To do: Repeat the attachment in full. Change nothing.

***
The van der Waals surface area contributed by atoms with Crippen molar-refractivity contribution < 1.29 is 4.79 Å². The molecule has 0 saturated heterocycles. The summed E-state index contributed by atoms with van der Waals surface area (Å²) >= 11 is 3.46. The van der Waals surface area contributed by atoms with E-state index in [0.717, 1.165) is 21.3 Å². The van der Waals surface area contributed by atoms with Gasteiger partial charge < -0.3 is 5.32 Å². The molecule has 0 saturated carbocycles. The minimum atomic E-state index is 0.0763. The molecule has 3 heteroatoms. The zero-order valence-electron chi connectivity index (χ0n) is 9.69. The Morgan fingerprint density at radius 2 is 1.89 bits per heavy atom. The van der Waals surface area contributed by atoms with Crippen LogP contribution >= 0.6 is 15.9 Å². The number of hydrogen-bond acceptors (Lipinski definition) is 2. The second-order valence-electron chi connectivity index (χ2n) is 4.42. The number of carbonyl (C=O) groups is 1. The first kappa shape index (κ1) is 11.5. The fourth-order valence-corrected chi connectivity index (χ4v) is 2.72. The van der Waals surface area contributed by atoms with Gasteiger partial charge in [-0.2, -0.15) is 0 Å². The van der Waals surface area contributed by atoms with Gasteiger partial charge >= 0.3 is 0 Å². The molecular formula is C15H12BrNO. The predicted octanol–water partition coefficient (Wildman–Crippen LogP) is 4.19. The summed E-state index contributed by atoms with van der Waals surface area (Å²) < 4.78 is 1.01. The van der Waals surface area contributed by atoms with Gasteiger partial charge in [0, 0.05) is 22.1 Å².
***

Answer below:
The van der Waals surface area contributed by atoms with Crippen molar-refractivity contribution < 1.29 is 4.79 Å². The molecule has 0 saturated heterocycles. The summed E-state index contributed by atoms with van der Waals surface area (Å²) >= 11 is 3.46. The van der Waals surface area contributed by atoms with E-state index in [0.717, 1.165) is 21.3 Å². The van der Waals surface area contributed by atoms with Gasteiger partial charge < -0.3 is 5.32 Å². The molecule has 0 saturated carbocycles. The minimum atomic E-state index is 0.0763. The molecule has 3 heteroatoms. The zero-order valence-electron chi connectivity index (χ0n) is 9.69. The Morgan fingerprint density at radius 2 is 1.89 bits per heavy atom. The van der Waals surface area contributed by atoms with Crippen LogP contribution >= 0.6 is 15.9 Å². The number of hydrogen-bond acceptors (Lipinski definition) is 2. The second-order valence-electron chi connectivity index (χ2n) is 4.42. The number of carbonyl (C=O) groups is 1. The first kappa shape index (κ1) is 11.5. The fourth-order valence-corrected chi connectivity index (χ4v) is 2.72. The van der Waals surface area contributed by atoms with Gasteiger partial charge in [-0.2, -0.15) is 0 Å². The van der Waals surface area contributed by atoms with Gasteiger partial charge >= 0.3 is 0 Å². The molecular formula is C15H12BrNO. The predicted octanol–water partition coefficient (Wildman–Crippen LogP) is 4.19. The summed E-state index contributed by atoms with van der Waals surface area (Å²) < 4.78 is 1.01. The van der Waals surface area contributed by atoms with Gasteiger partial charge in [0, 0.05) is 22.1 Å².